Remembering the Ice Man and His Helper
In writing my first food history book Hog and Hominy, I interviewed my father Fred Opie Jr. Out of that conversation came a story about an ice cream related job he had as a boy growing up in the Hudson Valley’s Village of North Tarrytown (later renamed Sleepy Hollow) in New York. My father’s description of the job he had helping the town’s ice man make deliveries reminds me of an ice cream production and preservation system unknown to his two grandchildren.
Fred Opie Jr:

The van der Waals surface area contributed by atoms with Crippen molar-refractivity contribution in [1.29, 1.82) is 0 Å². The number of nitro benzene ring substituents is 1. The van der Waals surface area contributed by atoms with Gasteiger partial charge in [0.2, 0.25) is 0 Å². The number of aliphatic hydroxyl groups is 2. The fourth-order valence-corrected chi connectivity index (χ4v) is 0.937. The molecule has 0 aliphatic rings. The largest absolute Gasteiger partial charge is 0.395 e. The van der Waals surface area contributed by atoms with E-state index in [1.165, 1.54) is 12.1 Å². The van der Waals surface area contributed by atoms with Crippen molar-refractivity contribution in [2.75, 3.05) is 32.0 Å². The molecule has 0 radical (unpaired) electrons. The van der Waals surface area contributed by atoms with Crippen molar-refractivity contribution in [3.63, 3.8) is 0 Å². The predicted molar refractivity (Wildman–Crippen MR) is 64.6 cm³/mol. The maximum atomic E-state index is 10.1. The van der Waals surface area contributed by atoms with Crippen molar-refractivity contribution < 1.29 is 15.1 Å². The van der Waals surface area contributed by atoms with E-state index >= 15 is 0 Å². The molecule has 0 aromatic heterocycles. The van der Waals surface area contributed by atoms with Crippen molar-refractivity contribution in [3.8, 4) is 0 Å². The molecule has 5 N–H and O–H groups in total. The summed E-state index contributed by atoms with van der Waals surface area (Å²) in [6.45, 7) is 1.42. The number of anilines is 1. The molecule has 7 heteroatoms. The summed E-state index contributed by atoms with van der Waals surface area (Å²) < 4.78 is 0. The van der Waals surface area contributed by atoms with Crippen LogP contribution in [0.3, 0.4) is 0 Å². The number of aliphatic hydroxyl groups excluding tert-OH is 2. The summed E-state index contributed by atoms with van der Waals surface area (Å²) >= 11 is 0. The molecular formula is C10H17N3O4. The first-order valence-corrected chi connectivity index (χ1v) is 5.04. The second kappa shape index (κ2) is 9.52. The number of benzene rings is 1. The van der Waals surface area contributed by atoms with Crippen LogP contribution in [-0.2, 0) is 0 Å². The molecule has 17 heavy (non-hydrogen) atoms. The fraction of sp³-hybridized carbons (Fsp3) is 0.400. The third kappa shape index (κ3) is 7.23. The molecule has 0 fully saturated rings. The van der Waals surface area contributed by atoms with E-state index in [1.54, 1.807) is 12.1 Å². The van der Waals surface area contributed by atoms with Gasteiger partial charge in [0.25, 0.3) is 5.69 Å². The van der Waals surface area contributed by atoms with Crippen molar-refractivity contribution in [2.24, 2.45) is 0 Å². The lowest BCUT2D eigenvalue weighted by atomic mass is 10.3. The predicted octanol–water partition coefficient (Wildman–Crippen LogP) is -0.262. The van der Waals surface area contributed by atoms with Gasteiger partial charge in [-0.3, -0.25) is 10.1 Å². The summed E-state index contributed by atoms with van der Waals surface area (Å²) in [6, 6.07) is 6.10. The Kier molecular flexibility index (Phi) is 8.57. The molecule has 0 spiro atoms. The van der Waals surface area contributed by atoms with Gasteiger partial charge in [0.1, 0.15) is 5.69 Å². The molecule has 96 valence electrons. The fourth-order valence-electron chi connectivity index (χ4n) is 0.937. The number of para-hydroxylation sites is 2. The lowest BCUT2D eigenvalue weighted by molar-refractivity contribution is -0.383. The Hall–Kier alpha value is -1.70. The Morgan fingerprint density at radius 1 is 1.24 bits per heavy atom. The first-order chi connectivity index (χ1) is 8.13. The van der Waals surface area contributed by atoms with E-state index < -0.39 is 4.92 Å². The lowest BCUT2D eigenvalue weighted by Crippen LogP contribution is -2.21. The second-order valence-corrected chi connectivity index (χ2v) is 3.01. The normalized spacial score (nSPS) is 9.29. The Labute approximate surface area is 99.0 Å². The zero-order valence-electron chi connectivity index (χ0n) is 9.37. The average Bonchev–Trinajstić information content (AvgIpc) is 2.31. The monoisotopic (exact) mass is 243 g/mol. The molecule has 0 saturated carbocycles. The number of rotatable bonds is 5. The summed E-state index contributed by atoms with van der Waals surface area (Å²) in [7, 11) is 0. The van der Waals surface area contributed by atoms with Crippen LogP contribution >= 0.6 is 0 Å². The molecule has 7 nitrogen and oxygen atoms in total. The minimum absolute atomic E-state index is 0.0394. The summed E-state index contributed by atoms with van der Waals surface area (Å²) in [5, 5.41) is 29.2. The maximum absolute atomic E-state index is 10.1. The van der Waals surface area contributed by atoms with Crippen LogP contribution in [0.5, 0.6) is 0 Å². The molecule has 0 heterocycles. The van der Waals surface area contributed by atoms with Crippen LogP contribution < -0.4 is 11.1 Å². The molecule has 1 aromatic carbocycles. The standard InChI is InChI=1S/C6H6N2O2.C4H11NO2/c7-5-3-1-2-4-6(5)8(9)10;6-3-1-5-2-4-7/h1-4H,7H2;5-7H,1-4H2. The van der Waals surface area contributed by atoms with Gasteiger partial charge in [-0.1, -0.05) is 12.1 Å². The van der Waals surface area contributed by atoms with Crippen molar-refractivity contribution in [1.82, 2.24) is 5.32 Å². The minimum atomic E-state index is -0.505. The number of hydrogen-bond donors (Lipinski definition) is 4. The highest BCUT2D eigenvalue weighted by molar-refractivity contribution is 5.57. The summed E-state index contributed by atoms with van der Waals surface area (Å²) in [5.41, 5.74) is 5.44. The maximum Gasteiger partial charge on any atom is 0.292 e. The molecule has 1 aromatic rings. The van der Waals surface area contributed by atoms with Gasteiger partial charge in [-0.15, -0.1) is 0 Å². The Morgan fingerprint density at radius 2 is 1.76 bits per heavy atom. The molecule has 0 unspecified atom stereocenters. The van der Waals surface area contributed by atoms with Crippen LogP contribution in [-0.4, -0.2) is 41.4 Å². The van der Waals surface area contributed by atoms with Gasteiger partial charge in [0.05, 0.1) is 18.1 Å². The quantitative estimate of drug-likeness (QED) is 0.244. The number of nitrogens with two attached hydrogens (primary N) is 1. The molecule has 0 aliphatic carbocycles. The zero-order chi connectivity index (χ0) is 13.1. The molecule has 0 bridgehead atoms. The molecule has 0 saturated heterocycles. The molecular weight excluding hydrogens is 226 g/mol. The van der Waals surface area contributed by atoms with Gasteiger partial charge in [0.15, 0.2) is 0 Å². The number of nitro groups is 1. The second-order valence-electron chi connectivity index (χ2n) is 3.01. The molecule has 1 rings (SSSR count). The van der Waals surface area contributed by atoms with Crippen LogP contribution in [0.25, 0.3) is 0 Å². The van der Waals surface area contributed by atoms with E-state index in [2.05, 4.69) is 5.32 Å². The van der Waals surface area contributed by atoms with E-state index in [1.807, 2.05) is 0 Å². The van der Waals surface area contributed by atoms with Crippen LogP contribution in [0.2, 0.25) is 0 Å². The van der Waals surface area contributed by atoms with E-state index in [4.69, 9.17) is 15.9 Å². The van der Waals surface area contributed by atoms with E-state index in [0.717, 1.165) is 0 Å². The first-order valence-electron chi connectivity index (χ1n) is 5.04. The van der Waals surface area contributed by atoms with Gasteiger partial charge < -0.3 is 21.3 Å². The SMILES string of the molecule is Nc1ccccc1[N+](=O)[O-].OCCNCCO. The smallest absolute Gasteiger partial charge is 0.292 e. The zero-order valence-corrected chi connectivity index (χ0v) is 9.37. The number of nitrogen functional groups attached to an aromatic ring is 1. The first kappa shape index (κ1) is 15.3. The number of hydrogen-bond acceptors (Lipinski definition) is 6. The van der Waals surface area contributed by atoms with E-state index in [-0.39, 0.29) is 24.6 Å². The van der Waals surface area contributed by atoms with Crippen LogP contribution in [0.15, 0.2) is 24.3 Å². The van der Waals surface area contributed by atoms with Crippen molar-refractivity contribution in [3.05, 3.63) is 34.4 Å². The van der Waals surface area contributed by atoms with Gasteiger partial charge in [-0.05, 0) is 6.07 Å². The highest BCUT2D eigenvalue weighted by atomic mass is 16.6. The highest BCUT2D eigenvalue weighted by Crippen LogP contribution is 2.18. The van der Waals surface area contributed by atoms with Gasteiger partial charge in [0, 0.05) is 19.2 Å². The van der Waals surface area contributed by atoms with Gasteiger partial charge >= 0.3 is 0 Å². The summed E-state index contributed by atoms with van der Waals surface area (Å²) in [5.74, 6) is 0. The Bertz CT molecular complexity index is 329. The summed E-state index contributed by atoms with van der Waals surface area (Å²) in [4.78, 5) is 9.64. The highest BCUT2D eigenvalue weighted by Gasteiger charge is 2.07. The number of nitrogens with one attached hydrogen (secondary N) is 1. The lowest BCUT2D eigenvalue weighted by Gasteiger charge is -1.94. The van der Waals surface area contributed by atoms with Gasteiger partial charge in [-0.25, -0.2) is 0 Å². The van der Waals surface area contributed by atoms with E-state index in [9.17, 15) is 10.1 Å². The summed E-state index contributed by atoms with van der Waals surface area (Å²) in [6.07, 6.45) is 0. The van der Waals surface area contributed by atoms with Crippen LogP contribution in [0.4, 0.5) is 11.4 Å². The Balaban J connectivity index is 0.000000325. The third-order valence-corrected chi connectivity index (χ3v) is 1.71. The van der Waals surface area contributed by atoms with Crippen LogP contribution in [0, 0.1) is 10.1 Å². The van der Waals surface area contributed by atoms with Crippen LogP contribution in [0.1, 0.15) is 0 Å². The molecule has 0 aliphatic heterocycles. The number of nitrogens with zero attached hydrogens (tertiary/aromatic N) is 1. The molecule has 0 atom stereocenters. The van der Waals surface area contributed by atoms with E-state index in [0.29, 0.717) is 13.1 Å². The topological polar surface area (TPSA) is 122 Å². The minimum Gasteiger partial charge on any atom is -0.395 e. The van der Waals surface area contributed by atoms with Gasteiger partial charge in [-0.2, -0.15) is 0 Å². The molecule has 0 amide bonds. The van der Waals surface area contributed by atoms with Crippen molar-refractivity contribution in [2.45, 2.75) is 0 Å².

There were not too many black [owned] businesses [back when I was a boy growing up in North Tarrytown], I can almost count them on my hand. . . . most of the black businesses were moving businesses, moving companies. . . One company was operated by [Mr.] Grant [who also] had an ice business and sold coal by the bag. I actually worked for him when I was a boy . . . in the 40’s because back then everybody had ice boxes you know. And . . . there was a place where you would go and buy large chunks of ice [and he would haul it in his flatbed truck]. He had a real knack for cutting the ice . . . it was a real art to cutting whole pieces of ice . . . a real science. [We delivered ice to the Glovers, a family that operated a candy shop on Cortland Street that] sold . . . ice cream.